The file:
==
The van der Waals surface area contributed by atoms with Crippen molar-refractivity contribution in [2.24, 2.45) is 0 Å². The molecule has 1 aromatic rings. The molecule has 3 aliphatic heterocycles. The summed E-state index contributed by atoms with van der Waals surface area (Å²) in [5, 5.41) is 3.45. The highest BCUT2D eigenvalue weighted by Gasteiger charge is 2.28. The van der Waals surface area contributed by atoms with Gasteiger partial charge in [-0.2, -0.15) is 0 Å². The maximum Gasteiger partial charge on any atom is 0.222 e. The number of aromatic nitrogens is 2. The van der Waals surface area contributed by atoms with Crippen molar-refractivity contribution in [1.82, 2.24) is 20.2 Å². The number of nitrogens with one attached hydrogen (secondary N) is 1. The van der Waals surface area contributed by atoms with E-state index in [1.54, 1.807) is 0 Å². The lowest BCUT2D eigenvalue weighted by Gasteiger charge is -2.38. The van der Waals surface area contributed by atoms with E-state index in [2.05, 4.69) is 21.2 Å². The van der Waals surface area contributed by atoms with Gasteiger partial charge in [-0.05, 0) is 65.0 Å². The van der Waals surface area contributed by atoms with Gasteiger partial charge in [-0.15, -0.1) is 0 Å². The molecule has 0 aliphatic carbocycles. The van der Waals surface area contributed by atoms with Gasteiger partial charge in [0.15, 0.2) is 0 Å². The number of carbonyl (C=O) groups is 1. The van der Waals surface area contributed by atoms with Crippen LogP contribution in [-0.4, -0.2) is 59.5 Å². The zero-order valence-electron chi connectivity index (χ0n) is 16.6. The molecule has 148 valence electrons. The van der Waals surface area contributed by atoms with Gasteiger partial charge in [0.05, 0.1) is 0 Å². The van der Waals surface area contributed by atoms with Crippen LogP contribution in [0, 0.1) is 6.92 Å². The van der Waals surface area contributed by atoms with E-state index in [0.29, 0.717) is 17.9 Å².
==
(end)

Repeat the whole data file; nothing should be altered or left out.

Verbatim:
The van der Waals surface area contributed by atoms with Crippen molar-refractivity contribution in [2.24, 2.45) is 0 Å². The molecule has 1 aromatic rings. The molecule has 3 aliphatic heterocycles. The summed E-state index contributed by atoms with van der Waals surface area (Å²) in [5, 5.41) is 3.45. The highest BCUT2D eigenvalue weighted by Gasteiger charge is 2.28. The van der Waals surface area contributed by atoms with Gasteiger partial charge in [-0.2, -0.15) is 0 Å². The maximum Gasteiger partial charge on any atom is 0.222 e. The number of aromatic nitrogens is 2. The van der Waals surface area contributed by atoms with Crippen molar-refractivity contribution in [1.82, 2.24) is 20.2 Å². The number of nitrogens with one attached hydrogen (secondary N) is 1. The van der Waals surface area contributed by atoms with E-state index in [1.54, 1.807) is 0 Å². The lowest BCUT2D eigenvalue weighted by Gasteiger charge is -2.38. The van der Waals surface area contributed by atoms with E-state index in [2.05, 4.69) is 21.2 Å². The van der Waals surface area contributed by atoms with Gasteiger partial charge in [-0.05, 0) is 65.0 Å². The van der Waals surface area contributed by atoms with Gasteiger partial charge in [-0.15, -0.1) is 0 Å². The molecule has 0 aliphatic carbocycles. The van der Waals surface area contributed by atoms with Gasteiger partial charge in [0.15, 0.2) is 0 Å². The number of carbonyl (C=O) groups is 1. The van der Waals surface area contributed by atoms with Crippen LogP contribution in [-0.4, -0.2) is 59.5 Å². The zero-order valence-electron chi connectivity index (χ0n) is 16.6. The molecule has 148 valence electrons. The van der Waals surface area contributed by atoms with Gasteiger partial charge in [0.05, 0.1) is 0 Å². The van der Waals surface area contributed by atoms with Crippen LogP contribution in [0, 0.1) is 6.92 Å². The van der Waals surface area contributed by atoms with E-state index in [0.29, 0.717) is 17.9 Å².